2011-02-25 / Sports

Rockaway Outdoors/Tales From The Wheelhouse

By Captain Vinnie Calabro

It’s well worth the drive for the Carolina tuna. It’s well worth the drive for the Carolina tuna. After this winter I’m sure they’ll be much debate about global warming. It’s Monday and I’m still looking at some flurries replacing some of the snow melted over the past few weeks. Saturday morning before the blow was in full force I went down to the boatyard to inspect the boats and tighten up the hatches as the saying goes. After adding a few more dock lines I convinced myself to take a spin in the back bay before departing. Actually I was hoping to see some seals or dolphin; the past few springs they’ve invaded the back bay as far up as Inwood but I didn’t see any on this day.

The bay itself was a debris field of marsh grasses and floats, some throughout. This winter was a tough one as I could plainly see; docks mangled by ice flows, waterfowl huddle in the lee of the wind, seagulls scavenging along the low tide mark all yearning for some warmer days.

Anyone familiar with this column knows that one seagull in particular has adopted us or vice versa; affectionately we call him Cosmo and on this cold damp windy day sure enough he appeared on my dock. He looked a little weather beaten as one could imagine, especially after this winter, but there he was. I felt a little guilty because I had no offerings or snacks for him, pressed for time we exchanged glances and it was nice to know he was there.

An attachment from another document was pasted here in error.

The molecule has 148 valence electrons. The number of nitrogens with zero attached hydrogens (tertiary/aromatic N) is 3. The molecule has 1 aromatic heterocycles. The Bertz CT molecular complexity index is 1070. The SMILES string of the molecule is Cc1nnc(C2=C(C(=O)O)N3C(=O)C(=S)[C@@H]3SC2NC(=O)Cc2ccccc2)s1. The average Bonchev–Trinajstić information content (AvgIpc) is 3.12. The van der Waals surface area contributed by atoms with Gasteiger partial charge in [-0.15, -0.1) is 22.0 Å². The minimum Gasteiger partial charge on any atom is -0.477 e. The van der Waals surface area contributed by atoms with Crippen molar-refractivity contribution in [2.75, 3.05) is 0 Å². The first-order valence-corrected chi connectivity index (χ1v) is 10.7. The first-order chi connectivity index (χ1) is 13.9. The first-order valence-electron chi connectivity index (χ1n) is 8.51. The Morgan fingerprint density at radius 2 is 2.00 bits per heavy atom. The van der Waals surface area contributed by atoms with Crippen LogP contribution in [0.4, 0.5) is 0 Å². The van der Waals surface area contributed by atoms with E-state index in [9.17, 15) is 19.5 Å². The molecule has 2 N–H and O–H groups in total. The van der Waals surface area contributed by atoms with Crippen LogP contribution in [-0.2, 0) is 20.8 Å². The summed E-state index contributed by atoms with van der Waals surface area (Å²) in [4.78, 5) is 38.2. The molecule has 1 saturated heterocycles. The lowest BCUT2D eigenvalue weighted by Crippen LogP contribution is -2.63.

This will be the fourth season that Cosmo has been part of the crew; it’s good to see him back. Funny thing people overlook their surroundings and often take little things for granted, this seagull didn’t. I think in our infinite wisdom we underestimate the intelligence of animals, we can sure learn a thing or two from this seagull.

Last week’s report could easily be a mirror for this one. When conditions were favorable the east end fleet out of Montauk and Rhode Island continued their assault on cod.

The fish are a little smaller this season compared to those in the past but limit catches are the norm and unless you’re traveling south it’s still the best game in town. My friend George did just that and drove the ten hours to the Outer Banks and had a decent day. Tuna in the one hundred pound class bent their rods, most on jigs and top water lures.

I think the tally was four caught and released while hooking six altogether. Not bad for February. It’s nice to know that in the world of today there’s still a place for fishing.

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